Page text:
Special Education Photo Essay

Erin Brethauer: Autism Camp

By Nicole Frugé — August 06, 2012 6 min read
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Trent at the Camp Lakey Gap pool in 2011.
Liam holds on to his counselor Kristine Pugh during a swim in Lake Rockmont during a field trip in 2008.
Parker waits outside of the group lodge on the last day of Mountain Adventure Camp in 2008.
Abby at the Camp Lakey Gap pool in 2011.
Rennie bowling at Camp Lakey Gap in 2012.
Cole with a parachute in 2012.
Steve with his counselor Miranda in 2011.
Trevor at Camp Lakey Gap in 2011
At Camp Lakey Gap in Black Mountain, N.C., children and teenagers with autism have spent the summer doing what other campers around the country do—hiking, swimming, singing, canoeing, and making crafts. Above: Miriam at the pool in 2011.
Wrapped in a blanket and protected from sprinkles of rain by her Cars umbrella, Susanna Spalding, 6, hums a song to herself as she walks with her counselor back to the group lodge at Mountain Adventure Camp, 7/17/08.

Photographer Erin Brethauer reflects on her visits to a North Carolina camp for young people with autism.

Tell us a little about the project. This series focuses on young people with autism and was produced in three different intervals: a week in 2008, three weeks in 2011, and during four weeks this summer at Camp Lakey Gap, formerly known as Mountain Adventure Camp, in North Carolina.

The work started as an assignment from my newspaper, the Asheville Citizen-Times, back in 2008 but has since turned into a personal project. Ashley Brooks, the education reporter at the time, and I spent a week at camp following three campers, each one representing different symptoms of autism. We wanted to learn more about autism while highlighting this special summer camp in our community.

It’s estimated that 1 in every 88 children born in the United States will have autism spectrum disorder, according to the Autism Society and the Autism Society of North Carolina. In North Carolina, the statistic seems to be closer to 1 in 70. It’s also five times more prevalent in boys than in girls. Researchers are still not sure what causes autism.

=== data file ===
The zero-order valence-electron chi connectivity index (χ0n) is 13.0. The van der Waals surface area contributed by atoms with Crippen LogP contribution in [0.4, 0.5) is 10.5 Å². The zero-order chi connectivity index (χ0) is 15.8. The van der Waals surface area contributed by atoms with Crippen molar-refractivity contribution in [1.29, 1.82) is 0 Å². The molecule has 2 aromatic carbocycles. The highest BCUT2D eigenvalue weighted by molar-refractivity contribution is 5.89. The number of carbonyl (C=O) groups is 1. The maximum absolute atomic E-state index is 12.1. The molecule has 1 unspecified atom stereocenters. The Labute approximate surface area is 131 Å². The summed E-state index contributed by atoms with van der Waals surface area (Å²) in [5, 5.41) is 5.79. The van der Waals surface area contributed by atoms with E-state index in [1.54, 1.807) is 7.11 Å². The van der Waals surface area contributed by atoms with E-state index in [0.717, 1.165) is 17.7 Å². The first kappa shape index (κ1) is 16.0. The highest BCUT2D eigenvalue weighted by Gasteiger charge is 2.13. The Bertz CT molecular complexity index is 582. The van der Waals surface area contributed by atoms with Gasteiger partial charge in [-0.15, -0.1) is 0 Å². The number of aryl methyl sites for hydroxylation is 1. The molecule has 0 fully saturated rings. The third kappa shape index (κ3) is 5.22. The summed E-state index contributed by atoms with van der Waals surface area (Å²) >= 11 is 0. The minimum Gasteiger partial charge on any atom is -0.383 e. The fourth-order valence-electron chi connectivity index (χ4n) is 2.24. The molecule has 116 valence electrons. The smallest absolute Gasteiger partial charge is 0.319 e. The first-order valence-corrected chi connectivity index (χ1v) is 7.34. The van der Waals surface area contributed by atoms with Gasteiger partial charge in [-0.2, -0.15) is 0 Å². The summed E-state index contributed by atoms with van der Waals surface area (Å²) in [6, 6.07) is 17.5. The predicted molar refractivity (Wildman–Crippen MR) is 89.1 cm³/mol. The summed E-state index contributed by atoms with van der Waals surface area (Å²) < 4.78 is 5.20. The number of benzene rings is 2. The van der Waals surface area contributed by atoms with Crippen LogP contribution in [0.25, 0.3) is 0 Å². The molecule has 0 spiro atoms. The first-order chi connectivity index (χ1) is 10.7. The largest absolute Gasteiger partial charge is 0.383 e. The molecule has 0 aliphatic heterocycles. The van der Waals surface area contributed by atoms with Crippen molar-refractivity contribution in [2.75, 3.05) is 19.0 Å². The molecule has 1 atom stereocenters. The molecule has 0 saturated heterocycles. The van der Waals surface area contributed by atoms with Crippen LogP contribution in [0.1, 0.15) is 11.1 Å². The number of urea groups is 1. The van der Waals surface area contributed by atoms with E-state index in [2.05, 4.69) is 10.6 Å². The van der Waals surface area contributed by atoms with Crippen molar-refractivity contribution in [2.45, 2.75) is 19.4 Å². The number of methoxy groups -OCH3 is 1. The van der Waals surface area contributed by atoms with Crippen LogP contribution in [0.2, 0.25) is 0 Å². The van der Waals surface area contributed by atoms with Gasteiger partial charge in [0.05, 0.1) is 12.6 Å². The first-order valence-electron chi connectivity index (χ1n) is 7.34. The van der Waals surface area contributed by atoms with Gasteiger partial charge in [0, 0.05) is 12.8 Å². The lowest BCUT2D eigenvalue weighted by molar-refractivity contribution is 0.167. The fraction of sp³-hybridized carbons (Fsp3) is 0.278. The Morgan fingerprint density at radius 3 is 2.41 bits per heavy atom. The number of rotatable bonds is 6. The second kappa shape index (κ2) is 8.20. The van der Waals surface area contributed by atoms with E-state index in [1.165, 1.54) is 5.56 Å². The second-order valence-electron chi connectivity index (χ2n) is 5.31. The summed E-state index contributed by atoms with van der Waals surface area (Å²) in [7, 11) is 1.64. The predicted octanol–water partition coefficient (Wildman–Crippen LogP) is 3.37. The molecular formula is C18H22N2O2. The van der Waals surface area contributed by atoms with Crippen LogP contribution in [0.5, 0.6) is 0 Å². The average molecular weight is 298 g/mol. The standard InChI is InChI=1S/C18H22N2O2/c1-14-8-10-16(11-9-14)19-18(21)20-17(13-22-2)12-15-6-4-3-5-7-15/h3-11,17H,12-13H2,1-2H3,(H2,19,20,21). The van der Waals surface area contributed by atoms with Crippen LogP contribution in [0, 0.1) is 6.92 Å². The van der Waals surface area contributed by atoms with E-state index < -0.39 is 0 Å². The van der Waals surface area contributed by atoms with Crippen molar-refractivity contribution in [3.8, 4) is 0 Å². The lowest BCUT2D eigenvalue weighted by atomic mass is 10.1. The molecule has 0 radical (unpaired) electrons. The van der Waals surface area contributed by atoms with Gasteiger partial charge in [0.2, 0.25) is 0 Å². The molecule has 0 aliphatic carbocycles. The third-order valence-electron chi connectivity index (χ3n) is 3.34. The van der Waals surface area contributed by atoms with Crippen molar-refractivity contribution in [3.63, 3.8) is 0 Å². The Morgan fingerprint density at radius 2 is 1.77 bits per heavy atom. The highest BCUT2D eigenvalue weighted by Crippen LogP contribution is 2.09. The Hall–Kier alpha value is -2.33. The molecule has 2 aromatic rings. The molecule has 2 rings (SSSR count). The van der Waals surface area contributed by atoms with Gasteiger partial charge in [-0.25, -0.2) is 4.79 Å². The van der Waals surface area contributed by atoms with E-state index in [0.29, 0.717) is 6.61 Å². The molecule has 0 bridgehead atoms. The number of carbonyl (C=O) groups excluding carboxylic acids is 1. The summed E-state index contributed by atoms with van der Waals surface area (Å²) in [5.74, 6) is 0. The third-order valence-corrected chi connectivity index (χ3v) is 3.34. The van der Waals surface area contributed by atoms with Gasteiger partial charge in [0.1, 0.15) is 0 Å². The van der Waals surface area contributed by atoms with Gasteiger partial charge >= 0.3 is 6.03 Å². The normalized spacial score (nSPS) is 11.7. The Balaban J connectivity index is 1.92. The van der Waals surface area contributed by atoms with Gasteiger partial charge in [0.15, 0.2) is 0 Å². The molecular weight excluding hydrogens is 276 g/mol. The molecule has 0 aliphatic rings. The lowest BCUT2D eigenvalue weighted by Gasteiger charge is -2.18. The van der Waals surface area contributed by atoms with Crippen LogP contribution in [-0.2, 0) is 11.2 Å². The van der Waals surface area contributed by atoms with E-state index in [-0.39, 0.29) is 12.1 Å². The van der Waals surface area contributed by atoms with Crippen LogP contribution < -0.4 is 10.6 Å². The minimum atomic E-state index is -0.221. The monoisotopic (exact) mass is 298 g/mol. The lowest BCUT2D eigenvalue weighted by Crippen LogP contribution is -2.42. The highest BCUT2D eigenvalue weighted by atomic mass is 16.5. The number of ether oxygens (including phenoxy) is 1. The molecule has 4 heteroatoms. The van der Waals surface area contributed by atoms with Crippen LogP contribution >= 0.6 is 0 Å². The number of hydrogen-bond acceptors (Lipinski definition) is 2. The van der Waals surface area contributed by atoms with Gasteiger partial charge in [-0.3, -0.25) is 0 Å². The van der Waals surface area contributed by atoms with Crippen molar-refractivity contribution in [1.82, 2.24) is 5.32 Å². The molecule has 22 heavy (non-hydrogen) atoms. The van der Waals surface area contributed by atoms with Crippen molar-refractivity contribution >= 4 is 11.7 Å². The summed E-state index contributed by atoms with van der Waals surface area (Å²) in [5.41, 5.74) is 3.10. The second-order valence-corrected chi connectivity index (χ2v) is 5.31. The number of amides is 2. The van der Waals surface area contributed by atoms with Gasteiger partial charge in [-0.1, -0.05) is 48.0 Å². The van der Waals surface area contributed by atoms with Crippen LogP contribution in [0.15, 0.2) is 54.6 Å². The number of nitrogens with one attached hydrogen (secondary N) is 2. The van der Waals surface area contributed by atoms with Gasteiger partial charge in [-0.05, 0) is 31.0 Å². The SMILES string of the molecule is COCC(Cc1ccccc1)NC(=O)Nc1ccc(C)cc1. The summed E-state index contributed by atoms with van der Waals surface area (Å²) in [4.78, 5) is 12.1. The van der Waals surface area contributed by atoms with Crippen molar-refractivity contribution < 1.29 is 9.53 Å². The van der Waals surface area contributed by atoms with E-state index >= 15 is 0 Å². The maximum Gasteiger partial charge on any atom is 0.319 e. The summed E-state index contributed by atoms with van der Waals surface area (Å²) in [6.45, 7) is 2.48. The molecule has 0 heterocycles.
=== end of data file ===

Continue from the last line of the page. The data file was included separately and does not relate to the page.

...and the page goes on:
Why did you choose to incorporate diptychs (split frames) as a storytelling device? Back in 2008, I was bringing an old Hasselblad medium format camera with me on assignments. I liked that it made me slow down and look at things differently. I had it that week and on the last few days I took portraits of some of the campers with it. I was also really interested in the campers’ daily schedules, so I scanned them and made diptychs, pairing a portrait of a camper with his or her schedule.

I think the pairing gives a more intimate glimpse into the person’s life and how he or she sees the world and is able to communicate. They also reflect how wide-ranging and varied the symptoms are for diagnosing autism.

Many people with autism are routine-oriented and lists are a visual element that helps them. I like that you see not only the list of their day’s activities, but the texture of the paper, the penmanship, the small personal flourishes. Everyone’s communication style moves at a different pace and I tried to portray that in the diptychs.

Tyler Shore, 12, of Boone, N.C., sits in the shade next to the pool at Camp Lakey Gap in 2012. His camp schedule reflects a typical day at camp: indoor and outdoor activities, time for meals and two trips to the pool each day.

Why do you keep returning to this story? I keep returning because I find the campers and counselors inspiring and because they teach me so much about autism, communication, and what it means to care for someone. I’ve also enjoyed seeing how the campers have grown up. Many return to camp every year, so I’ve seen their behavior and the way they communicate change. I hope the way that I interact and work with them has also matured.

Going to camp is a positive outlet for me. Working at a daily newspaper can feel like the daily grind. We work on different stories every day and I needed something consistent, stimulating, and fun to work on. This project allowed me to meet interesting people while pushing me to make better images.

What have you learned about autism and what has surprised you the most? Autism was mysterious to me. It still kind of is. I guess what surprised me the most was how varied and different the symptoms can be. People with autism have a different way of learning, understanding, and reacting to things and there doesn’t seem to be one way to define it.